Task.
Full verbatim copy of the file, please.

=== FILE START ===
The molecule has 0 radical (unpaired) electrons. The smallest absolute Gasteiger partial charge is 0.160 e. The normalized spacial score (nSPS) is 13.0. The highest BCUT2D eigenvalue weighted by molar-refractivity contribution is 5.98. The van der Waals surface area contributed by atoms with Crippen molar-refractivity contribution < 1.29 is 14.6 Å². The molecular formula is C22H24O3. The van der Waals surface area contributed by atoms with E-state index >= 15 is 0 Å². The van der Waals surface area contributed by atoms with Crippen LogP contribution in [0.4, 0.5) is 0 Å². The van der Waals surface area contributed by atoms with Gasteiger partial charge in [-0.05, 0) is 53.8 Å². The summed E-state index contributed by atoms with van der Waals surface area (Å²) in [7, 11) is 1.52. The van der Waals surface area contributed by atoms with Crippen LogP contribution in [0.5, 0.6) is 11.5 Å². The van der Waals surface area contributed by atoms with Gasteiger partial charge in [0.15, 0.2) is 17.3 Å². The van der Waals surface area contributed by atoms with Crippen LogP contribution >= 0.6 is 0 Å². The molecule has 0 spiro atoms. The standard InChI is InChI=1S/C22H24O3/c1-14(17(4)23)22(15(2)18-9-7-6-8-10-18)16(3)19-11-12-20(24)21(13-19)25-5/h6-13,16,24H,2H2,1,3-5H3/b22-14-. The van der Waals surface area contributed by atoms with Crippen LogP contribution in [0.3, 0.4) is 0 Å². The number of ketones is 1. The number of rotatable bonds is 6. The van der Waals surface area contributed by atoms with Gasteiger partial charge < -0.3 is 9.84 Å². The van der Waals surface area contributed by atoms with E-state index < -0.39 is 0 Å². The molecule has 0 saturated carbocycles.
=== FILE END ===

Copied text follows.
The molecule has 0 radical (unpaired) electrons. The smallest absolute Gasteiger partial charge is 0.160 e. The normalized spacial score (nSPS) is 13.0. The highest BCUT2D eigenvalue weighted by molar-refractivity contribution is 5.98. The van der Waals surface area contributed by atoms with Crippen molar-refractivity contribution < 1.29 is 14.6 Å². The molecular formula is C22H24O3. The van der Waals surface area contributed by atoms with E-state index >= 15 is 0 Å². The van der Waals surface area contributed by atoms with Crippen LogP contribution in [0.4, 0.5) is 0 Å². The van der Waals surface area contributed by atoms with Gasteiger partial charge in [-0.05, 0) is 53.8 Å². The summed E-state index contributed by atoms with van der Waals surface area (Å²) in [7, 11) is 1.52. The van der Waals surface area contributed by atoms with Crippen LogP contribution in [0.5, 0.6) is 11.5 Å². The van der Waals surface area contributed by atoms with Gasteiger partial charge in [0.15, 0.2) is 17.3 Å². The van der Waals surface area contributed by atoms with Crippen LogP contribution >= 0.6 is 0 Å². The molecule has 0 spiro atoms. The standard InChI is InChI=1S/C22H24O3/c1-14(17(4)23)22(15(2)18-9-7-6-8-10-18)16(3)19-11-12-20(24)21(13-19)25-5/h6-13,16,24H,2H2,1,3-5H3/b22-14-. The van der Waals surface area contributed by atoms with Crippen LogP contribution in [0.3, 0.4) is 0 Å². The number of ketones is 1. The number of rotatable bonds is 6. The van der Waals surface area contributed by atoms with Gasteiger partial charge < -0.3 is 9.84 Å². The van der Waals surface area contributed by atoms with E-state index < -0.39 is 0 Å². The molecule has 0 saturated carbocycles.